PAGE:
Jan 20 2015

On Writing

Published by at 7:56 pm under Personal,Philosophy

Last week, I read a Washington Post article about Katry Rain a/k/a Dennis Williams, who committed suicide after sending an email to a handful of reporters, stating, essentially that since no one was interested in what he had to share, he found no point in sharing anything more and was choosing to die.

Depression is a hell of an illness and I suppose narcissism is, too.

I’m always interested in people who write and speak and seem to do so only to be heard by others. Maybe I lack self-confidence, but I find myself grateful when people listen to what I say and read what I write, however infrequent or few and far between those people might be. Writing, to me, is not a one-sided process wherein I share and others listen and learn. It’s more conversational than that.

I write (privately and in a few blog-type spaces) because I want to. Because I have a thought or an idea that keeps poking up and writing makes that thought go away, at least temporarily. I don’t track pageviews. I know when someone has read something only when they comment or they email. And those things happen rarely. If I’m honest, there is a great deal of narcissism in posting things to the internet to share with anonymous folks. But if there’s an aspect of narcissism, there’s also a desire to spark a small sense of community; of connectedness.

There is nothing new under the sun, but there are countless ways to express ideas, to build images with words, to move your audience (whoever they might be) along a path. Good writing grabs you and sucks you under water until you breathe only the air that the author intended you to breathe. It’s a little like drowning. But, it’s an art and on some level art depends on an audience to consume it.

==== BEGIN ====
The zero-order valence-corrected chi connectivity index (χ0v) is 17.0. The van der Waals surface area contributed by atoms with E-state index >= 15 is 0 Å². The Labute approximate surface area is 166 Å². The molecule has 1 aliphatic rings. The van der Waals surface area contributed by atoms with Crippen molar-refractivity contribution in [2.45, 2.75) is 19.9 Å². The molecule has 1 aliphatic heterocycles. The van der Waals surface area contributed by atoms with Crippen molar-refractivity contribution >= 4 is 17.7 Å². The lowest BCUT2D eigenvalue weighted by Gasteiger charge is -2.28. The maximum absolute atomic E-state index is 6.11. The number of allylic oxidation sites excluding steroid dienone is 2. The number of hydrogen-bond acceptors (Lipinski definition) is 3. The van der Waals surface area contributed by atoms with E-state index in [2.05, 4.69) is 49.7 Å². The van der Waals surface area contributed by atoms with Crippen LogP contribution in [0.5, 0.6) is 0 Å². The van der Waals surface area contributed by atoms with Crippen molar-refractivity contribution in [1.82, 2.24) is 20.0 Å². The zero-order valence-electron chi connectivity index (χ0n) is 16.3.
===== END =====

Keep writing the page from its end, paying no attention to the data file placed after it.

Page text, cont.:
That said, the audience doesn’t have to a be a million people. Some days, the audience is just me. I have things I’ve written that I will never share and I re-read them just for me, just to admire what I’ve captured. It’s a lot like masturbation.

But, I’m intrigued by people who are driven not just to create but to be consumed by others. People who feel as though they have discovered something heretofore unknown, something remarkable that could change the course of human lives. How many people feel that way and actually have done so? The fact that at some point in your life, you have found “the way” reflects nothing so much as your own evolution. It does not reflect some great eternal truth, and where it does that same truth is bound to have been expressed by hundreds of people before you, and likely better illustrated. Writing because you found some philosophy, some important guiding principles that have led you to happiness or fulfillment is all well and good and may be of importance to you. But if you expect that human misery and suffering can be cleared up by someone reading your thoughts, you’re a fool. People have been trying to do that since the beginning of the written word, just look at the many, many religious texts we have. What, then, can writing do? Document us. Challenge us. Move us. Connect us.